Decluttering the hallway
A welcoming introduction ensures both you and guests feel right at home. It should be cosy, functional and, above all, tidy.
The days when hallways were used solely for transitioning from one room to another are long gone. Furnished with sideboards, standing desks, picture galleries and other furniture, entrance halls have been transformed into cosy and inviting spaces. In recently constructed homes, hallways tend to be much larger than in older buildings, making it easier to find an attractive place to store all those coats, shoes, hats and umbrellas. But we even have tricks for those who have small and narrow corridors which are aimed at creating a neat atmosphere and important storage space.
It’s important to remember that the entrance to your home is its visiting card, so keeping things tidy is the number one priority. That’s why it’s better to remove anything that doesn’t belong there. Winter coats and boots are a particular nuisance in the milder months of the year, so stow them in the wardrobe or loft. This will already free up a considerable amount of space. The great thing about tidying up smaller rooms is that it doesn’t take much time to achieve a satisfying result.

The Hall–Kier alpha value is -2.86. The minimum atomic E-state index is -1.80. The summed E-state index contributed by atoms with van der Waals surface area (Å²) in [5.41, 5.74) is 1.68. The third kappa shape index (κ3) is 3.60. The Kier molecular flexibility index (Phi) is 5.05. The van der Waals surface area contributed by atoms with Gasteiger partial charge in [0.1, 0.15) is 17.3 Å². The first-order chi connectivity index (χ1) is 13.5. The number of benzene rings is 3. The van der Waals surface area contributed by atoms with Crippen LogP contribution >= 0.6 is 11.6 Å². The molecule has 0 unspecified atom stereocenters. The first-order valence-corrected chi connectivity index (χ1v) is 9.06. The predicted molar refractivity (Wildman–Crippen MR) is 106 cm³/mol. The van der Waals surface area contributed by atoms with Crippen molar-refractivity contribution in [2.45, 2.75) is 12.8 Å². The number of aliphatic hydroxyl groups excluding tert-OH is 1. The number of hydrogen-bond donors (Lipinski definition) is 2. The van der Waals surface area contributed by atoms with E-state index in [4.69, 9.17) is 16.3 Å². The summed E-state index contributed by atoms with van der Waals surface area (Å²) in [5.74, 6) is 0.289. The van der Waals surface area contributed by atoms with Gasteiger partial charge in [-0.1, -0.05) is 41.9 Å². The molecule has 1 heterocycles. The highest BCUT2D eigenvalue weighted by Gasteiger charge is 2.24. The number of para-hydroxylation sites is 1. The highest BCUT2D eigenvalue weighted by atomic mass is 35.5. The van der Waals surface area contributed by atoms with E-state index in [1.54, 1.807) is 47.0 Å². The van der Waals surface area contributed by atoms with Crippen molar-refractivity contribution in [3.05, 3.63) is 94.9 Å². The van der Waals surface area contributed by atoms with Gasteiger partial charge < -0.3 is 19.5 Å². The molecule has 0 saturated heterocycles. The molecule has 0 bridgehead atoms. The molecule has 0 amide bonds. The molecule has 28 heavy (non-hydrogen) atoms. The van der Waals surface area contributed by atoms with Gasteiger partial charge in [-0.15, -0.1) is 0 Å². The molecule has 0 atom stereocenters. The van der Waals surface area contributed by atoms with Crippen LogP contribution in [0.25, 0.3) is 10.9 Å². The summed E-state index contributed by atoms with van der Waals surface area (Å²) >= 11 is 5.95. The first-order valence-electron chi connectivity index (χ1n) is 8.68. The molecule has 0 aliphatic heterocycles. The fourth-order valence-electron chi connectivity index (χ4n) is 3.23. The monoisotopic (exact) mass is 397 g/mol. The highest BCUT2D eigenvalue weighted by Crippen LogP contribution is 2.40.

As soon as you’ve removed practically everything from your hallway, you’ll be able to identify particularly critical areas. Those areas that still appear cluttered clearly require additional storage room. There’s a whole range of clever solutions aimed at reducing the amount of chaos, such as electronic garages for mobile phones, key cabinets and shoe storage.
Streamlined furniture in demand
Narrow hallways call for slender furniture. The wall is the perfect place for slim-profile shoe cabinets or handy shelves on which to keep mail, keys or gloves. Coat hooks are the ideal space-saving solution for coats and hats, followed by clothes rails with hangers. Now that the area is free from stuffiness, chest seats in a modern look are now taking entrance areas by storm. Not only the perfect place for putting on and removing shoes, they can be used to store anything you don’t want lying around in the hall – rubber boots, gym kits, footballs, kid’s toys and a wealth of other items. Putting baskets and boxes on your hallway shelves enables you to store large numbers of small items in a tidy fashion. They’re great for closets as well.
Utilise alcoves and recesses
If your hallway has an irregular shape (particularly prevalent in old buildings), put any alcoves and recesses to good use for accommodating things like coat racks and vacuum cleaners. These can be discretely hidden behind sliding doors or curtain systems. You can purchase made-to-measure sliding doors to fit any shape or size of alcove, plus clever shelving systems that ideally utilise the space available. Follow this link for more advice on designing the ideal place to hang your hats and coats: https://blog.haro.com/garderobe/.
An article by Tanja Müller